From Belgian Endive to Crocs

There are many reasons why the Dukakis Presidential campaign of 1988 will be remembered as one of the least inspired efforts in modern political history. Some will point to the ridiculous image of Dukakis in a tank. Others will note his emotionless, robotic (not in the Wall-E sense!) answer to the question of how he would react if his wife were raped and murdered. Still others will note how Lee Atwater et al snookered Dukakis with the Pledge of Allegiance and other cultural issues. For me, though, the best symbol of the problematic nature of the Dukakis campaign came early, when, trying to woo Iowa voters, he suggested that they should diversify from a corn (and soybean) economy to grow more exotic, high-value crops like Belgian endive.

In the 2008 Presidential election, the by-now standard media narrative casts Sen. Obama as the heir to Dukakis---much more charismatic to be sure, but still the choice of the egghead set, what right-wingers (and others) derisively call "latte liberals." And yet, there is a much more important, and more substantive, sense in which Sen. McCain is the logical heir to the Belgian-endive-to-the-rescue approach of Gov. Dukakis.

Given the cultural salience, Dukakis made a politically maladroit choice in arguing to Iowa farmers that they should grow Belgian endive, but his more important mistake was thinking that the economy of Iowa and other midwestern/Great Plains farm states could be revived dramatically by shifting from mass production of commercial grains to artisanal crops. The limitations of the latter model are (and already were) apparent in France, where essentially artisanal agriculture is economically viable principally because of government subsidies. Perhaps the elimination of agricultural subsidies worldwide, and a major shift away from corn-fed animal products in the American diet (which would be independently valuable on health, environmental and animal wellbeing grounds) would make a national endive policy sensible, but it wasn't viable in 1988 and isn't yet today.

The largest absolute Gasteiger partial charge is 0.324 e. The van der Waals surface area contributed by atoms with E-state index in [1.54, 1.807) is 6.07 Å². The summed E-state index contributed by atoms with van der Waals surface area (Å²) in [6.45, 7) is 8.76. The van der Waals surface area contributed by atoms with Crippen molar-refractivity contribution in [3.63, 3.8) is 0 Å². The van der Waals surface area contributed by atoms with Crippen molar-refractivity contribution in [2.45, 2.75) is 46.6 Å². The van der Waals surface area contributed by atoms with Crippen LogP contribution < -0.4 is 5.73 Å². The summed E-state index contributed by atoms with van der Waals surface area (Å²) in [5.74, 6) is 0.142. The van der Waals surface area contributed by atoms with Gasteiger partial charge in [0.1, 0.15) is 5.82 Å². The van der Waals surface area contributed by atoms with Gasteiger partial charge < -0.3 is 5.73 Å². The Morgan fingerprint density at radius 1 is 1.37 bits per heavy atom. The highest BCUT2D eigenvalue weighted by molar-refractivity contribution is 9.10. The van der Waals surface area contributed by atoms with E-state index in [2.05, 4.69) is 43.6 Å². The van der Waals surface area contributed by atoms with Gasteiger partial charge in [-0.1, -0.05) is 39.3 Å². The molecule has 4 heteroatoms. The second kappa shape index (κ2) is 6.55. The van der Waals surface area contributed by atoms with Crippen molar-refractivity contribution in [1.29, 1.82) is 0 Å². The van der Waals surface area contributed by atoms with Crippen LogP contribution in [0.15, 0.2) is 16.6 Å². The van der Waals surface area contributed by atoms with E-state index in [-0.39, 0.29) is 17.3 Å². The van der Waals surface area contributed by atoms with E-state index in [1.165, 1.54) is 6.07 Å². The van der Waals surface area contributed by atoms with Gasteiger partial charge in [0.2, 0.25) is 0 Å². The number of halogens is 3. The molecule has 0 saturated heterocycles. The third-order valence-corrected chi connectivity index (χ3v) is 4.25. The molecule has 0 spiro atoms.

As a matter of overall economic policy, there was a kernel of sense in what Dukakis was saying, but it probably was more applicable to the industrial than to the agricultural sector. As the U.S. economy has shed jobs in manufacturing, it has added jobs in services. Some of these are high-wage, but many aren't. Sensible industrial policy encourages the growth of industries in which the U.S. has a competitive advantage. In recent years, that has been the high-tech sector. The sensible industrial policy equivalent of the endive gambit would be something like a policy that encourages R&D investment in green tech.

Both Presidential candidates occasionally talk about a strategy along these lines, but Sen. McCain's talk seems the more, well, "endivish." He wants to keep taxes low to unleash the magic of the market. And he supports free trade so that the products of American ingenuity can be exported the world over. His key example? Wait for it . . . wait for it . . . okay: Crocs. That's right, John McCain wants, as his symbol of American ingenuity, a slightly more comfortable sandal. Here's the full quote from the NY Times:
This former small business now employs 600 people in Colorado alone, and sells over 50 percent of its products in 90 countries around the world. Building barriers to Crocs or any American company’s access to foreign markets will have a devastating effect on our economy and jobs, and the prosperity of American families.’’
Granted, they're comfy. Indeed, I'm wearing a pair of them now. Of course, I drink soy lattes and drive a Prius. So not only is the Croc a preposterous example of how to revive American competitiveness---virtually all footwear sold in the U.S. is now manufactured abroad, including Crocs. (Mine were made in Mexico.) But the Crocs example is culturally resonant with Belgian endive. However, because McCain-as-Dukakis does not fit the offical narrative, look for it to be ignored by the non-DoL media.

Posted by Mike Dorf